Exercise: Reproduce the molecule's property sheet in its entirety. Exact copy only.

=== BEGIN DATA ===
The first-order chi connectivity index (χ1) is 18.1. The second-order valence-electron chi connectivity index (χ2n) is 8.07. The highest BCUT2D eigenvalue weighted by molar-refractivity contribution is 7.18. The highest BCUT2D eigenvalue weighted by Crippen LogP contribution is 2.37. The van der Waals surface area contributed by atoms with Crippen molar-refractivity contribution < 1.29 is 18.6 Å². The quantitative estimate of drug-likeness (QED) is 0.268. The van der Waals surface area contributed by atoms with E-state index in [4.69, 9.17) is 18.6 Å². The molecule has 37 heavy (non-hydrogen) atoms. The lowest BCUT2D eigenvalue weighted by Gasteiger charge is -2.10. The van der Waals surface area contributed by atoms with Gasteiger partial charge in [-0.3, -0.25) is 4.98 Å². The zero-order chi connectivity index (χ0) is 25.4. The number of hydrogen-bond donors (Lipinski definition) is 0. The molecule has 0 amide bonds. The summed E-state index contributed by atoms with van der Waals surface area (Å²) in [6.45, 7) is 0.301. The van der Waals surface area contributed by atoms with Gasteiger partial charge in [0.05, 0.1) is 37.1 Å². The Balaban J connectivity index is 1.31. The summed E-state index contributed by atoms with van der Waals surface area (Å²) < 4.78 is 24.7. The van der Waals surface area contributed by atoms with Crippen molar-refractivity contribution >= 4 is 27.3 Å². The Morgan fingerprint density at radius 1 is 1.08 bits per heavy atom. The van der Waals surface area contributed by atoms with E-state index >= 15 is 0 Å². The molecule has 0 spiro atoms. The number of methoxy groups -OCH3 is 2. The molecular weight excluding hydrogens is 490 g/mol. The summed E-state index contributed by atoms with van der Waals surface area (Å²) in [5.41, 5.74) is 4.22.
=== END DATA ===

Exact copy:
The first-order chi connectivity index (χ1) is 18.1. The second-order valence-electron chi connectivity index (χ2n) is 8.07. The highest BCUT2D eigenvalue weighted by molar-refractivity contribution is 7.18. The highest BCUT2D eigenvalue weighted by Crippen LogP contribution is 2.37. The van der Waals surface area contributed by atoms with Crippen molar-refractivity contribution < 1.29 is 18.6 Å². The quantitative estimate of drug-likeness (QED) is 0.268. The van der Waals surface area contributed by atoms with E-state index in [4.69, 9.17) is 18.6 Å². The molecule has 37 heavy (non-hydrogen) atoms. The lowest BCUT2D eigenvalue weighted by Gasteiger charge is -2.10. The van der Waals surface area contributed by atoms with Gasteiger partial charge in [-0.3, -0.25) is 4.98 Å². The zero-order chi connectivity index (χ0) is 25.4. The number of hydrogen-bond donors (Lipinski definition) is 0. The molecule has 0 amide bonds. The summed E-state index contributed by atoms with van der Waals surface area (Å²) in [6.45, 7) is 0.301. The van der Waals surface area contributed by atoms with Gasteiger partial charge in [0.05, 0.1) is 37.1 Å². The Balaban J connectivity index is 1.31. The summed E-state index contributed by atoms with van der Waals surface area (Å²) < 4.78 is 24.7. The van der Waals surface area contributed by atoms with Crippen molar-refractivity contribution >= 4 is 27.3 Å². The Morgan fingerprint density at radius 1 is 1.08 bits per heavy atom. The van der Waals surface area contributed by atoms with E-state index >= 15 is 0 Å². The molecule has 0 spiro atoms. The number of methoxy groups -OCH3 is 2. The molecular weight excluding hydrogens is 490 g/mol. The summed E-state index contributed by atoms with van der Waals surface area (Å²) in [5.41, 5.74) is 4.22.